After an introduction devoted to the evolution of the institutional and decisional framework of police cooperation and judicial cooperation in criminal matters, the course covers the most important elements of the EU Area of criminal justice: police cooperation, judicial cooperation in criminal matters (particularly the most important mutual recognition instruments in criminal matters such as the European Arrest Warrant), approximation of legislation (with a focus on some criminal serious transnational offences, such as terrorism) and the establishment of EU actors (including the European Public Prosecutor office).
- To know the basic objectives and main components of these policies
- To know the specificities of the institutional framework of these policies
- To understand the methods used by the EU institutions to implement these policies
- To be informed of some of the last important policy developments and/or future perspectives
- To acquire a fair global knowledge and understanding of the subject of the course
- To be aware of the main legal and political issues/challenges at stake in the area
- Ex cathedra presentations
- Analysis in class of documents like directives or regulations, Commission communications, conclusions of (European) Council, decisions of the Court of Justice.
- Interactive discussions about the content of these documents regarding their precise meaning but also place in the concerned policy.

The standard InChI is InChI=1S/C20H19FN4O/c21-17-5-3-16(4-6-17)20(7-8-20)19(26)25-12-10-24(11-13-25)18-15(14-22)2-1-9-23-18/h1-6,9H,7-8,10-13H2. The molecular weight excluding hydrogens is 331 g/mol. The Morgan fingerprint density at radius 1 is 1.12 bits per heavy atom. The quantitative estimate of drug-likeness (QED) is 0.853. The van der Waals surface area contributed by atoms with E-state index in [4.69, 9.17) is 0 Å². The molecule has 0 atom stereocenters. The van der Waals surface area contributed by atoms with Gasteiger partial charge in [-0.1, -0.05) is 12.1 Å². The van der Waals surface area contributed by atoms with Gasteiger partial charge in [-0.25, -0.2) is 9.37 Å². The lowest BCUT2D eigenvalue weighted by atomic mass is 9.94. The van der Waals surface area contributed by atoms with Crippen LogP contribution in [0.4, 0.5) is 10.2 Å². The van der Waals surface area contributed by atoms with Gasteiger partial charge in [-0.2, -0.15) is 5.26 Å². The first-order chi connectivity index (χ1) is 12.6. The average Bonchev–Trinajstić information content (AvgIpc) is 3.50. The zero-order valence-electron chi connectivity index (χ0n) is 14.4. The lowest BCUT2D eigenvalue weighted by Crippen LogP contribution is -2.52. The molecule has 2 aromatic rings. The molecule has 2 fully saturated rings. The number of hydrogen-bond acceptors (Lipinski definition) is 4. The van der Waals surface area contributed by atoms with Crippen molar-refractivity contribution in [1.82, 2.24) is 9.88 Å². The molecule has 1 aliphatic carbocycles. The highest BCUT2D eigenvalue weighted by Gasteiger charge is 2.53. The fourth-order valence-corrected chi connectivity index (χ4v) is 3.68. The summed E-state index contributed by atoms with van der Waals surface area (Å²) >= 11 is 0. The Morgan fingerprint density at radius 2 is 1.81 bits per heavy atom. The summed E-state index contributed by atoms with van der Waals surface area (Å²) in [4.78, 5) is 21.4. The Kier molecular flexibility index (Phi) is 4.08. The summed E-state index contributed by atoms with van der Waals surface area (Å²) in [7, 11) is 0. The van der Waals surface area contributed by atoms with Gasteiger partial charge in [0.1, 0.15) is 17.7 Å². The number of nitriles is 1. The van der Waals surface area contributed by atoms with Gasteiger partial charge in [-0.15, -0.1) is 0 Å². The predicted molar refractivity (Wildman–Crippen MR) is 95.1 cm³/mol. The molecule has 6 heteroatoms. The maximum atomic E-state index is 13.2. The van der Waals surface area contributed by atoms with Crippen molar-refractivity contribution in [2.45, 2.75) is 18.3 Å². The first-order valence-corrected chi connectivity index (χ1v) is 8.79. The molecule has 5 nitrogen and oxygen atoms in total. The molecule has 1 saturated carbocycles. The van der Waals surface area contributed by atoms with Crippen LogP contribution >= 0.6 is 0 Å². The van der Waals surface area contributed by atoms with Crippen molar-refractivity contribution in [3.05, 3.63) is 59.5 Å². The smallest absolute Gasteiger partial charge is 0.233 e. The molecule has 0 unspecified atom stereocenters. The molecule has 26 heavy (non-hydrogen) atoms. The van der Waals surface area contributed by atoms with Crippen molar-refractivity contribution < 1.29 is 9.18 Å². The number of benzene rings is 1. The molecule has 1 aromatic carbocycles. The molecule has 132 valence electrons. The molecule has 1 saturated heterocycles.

- Readings of these documents are expected to be done by the participants before the courses in order to facilitate the discussion.
Course requirements and grading
- To have a basic knowledge of the main principles and legal instruments of EU Law in the field.
- To have in particular a general understanding of the institutional framework of the European Union and the way it functions.
- To be present at the courses is highly recommended due to the complexity of the area and the difficulty to prepare the exam without having participated to the courses.
- The exam will be written and based on the critical analysis of a document and/or a simple practical case to solve.
Participants are expected to abide by all MEUS academic rules. In particular, any evidence of plagiarism or cheating will be sanctioned by a 0/20 on the final evaluation.
Anne Weyembergh (Belgium) is Professor at the Université Libre de Bruxelles (ULB) and President Emeritus of the Institute for European Studies of the ULB. She founded and co-coordinates the European Criminal Law Academic Network (ECLAN) since November 2004.
She is a Member of the Académie Royale des Sciences, des Lettres et des Beaux-Arts de Belgique (since 2017 – Classe des Lettres et des Sciences morales et politiques).
She has coordinated numerous research projects: IEE-ULB/Jean Monnet Center of Excellence, focusing on solidarity in the EU (Sept. 2016 – Sept. 2019); GEM-STONES (Globalisation, Europe and Multilateralism – Sophistication of the Transnational Order, Networks & European Strategies), including Marie Skłodowska-Curie Actions (2016-2020).
She is currently co-supervising (with John Spencer and Nicky Padfield, University of Cambridge) a project addressing the impact of mutual recognition in criminal matters on the right to liberty in Europe, financed by the Wiener-Anspach Foundation (2016-2018). She acted as an academic expert in various research projects for Committees of the European Parliament, most of them concerning EU criminal law.
She is one of the chief editors of the New Journal of European Criminal Law (NJECL) as well as one of the general editors of the EU Criminal Law series of Hart Publishing. She is a Member of the Editorial Board of the Cahiers de droit européen (CDE) as well as a member of the scientific committee of the Revue belge de droit international (RBDI).